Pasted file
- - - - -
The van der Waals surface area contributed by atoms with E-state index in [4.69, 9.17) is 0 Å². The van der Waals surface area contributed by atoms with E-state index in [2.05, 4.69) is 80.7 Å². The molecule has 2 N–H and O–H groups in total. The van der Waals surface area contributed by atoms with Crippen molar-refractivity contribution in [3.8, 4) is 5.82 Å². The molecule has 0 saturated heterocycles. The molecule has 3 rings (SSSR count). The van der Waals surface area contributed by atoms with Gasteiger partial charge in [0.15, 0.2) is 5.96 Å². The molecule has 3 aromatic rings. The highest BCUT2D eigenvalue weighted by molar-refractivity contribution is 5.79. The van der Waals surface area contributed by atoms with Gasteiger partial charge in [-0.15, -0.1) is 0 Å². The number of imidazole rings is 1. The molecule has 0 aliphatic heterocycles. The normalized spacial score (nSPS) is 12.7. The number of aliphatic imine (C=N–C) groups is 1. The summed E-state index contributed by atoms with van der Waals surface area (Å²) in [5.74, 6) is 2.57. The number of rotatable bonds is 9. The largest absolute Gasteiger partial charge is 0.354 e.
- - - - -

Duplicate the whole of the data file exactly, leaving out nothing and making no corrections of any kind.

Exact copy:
The van der Waals surface area contributed by atoms with E-state index in [4.69, 9.17) is 0 Å². The van der Waals surface area contributed by atoms with E-state index in [2.05, 4.69) is 80.7 Å². The molecule has 2 N–H and O–H groups in total. The van der Waals surface area contributed by atoms with Crippen molar-refractivity contribution in [3.8, 4) is 5.82 Å². The molecule has 0 saturated heterocycles. The molecule has 3 rings (SSSR count). The van der Waals surface area contributed by atoms with Gasteiger partial charge in [0.15, 0.2) is 5.96 Å². The molecule has 3 aromatic rings. The highest BCUT2D eigenvalue weighted by molar-refractivity contribution is 5.79. The van der Waals surface area contributed by atoms with Gasteiger partial charge in [-0.15, -0.1) is 0 Å². The number of imidazole rings is 1. The molecule has 0 aliphatic heterocycles. The normalized spacial score (nSPS) is 12.7. The number of aliphatic imine (C=N–C) groups is 1. The summed E-state index contributed by atoms with van der Waals surface area (Å²) in [5.74, 6) is 2.57. The number of rotatable bonds is 9. The largest absolute Gasteiger partial charge is 0.354 e.